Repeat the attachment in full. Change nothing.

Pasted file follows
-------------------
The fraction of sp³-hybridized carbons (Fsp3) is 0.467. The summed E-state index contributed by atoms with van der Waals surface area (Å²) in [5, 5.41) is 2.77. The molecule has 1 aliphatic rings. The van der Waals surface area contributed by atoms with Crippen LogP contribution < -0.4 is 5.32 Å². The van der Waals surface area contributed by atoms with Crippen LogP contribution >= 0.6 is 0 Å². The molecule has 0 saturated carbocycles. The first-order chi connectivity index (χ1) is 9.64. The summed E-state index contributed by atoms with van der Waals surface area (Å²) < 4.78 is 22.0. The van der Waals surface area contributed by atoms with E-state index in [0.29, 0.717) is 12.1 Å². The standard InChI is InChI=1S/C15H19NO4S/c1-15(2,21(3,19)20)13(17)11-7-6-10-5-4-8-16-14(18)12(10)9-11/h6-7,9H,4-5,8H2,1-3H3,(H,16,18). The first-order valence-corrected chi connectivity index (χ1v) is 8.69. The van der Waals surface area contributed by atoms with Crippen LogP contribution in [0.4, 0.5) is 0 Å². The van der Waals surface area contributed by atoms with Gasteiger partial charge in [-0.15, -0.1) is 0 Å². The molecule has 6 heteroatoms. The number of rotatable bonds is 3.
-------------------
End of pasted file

The fraction of sp³-hybridized carbons (Fsp3) is 0.467. The summed E-state index contributed by atoms with van der Waals surface area (Å²) in [5, 5.41) is 2.77. The molecule has 1 aliphatic rings. The van der Waals surface area contributed by atoms with Crippen LogP contribution < -0.4 is 5.32 Å². The van der Waals surface area contributed by atoms with Crippen LogP contribution >= 0.6 is 0 Å². The molecule has 0 saturated carbocycles. The first-order chi connectivity index (χ1) is 9.64. The summed E-state index contributed by atoms with van der Waals surface area (Å²) < 4.78 is 22.0. The van der Waals surface area contributed by atoms with E-state index in [0.29, 0.717) is 12.1 Å². The standard InChI is InChI=1S/C15H19NO4S/c1-15(2,21(3,19)20)13(17)11-7-6-10-5-4-8-16-14(18)12(10)9-11/h6-7,9H,4-5,8H2,1-3H3,(H,16,18). The first-order valence-corrected chi connectivity index (χ1v) is 8.69. The van der Waals surface area contributed by atoms with Crippen LogP contribution in [0.4, 0.5) is 0 Å². The van der Waals surface area contributed by atoms with Gasteiger partial charge in [-0.15, -0.1) is 0 Å². The molecule has 6 heteroatoms. The number of rotatable bonds is 3.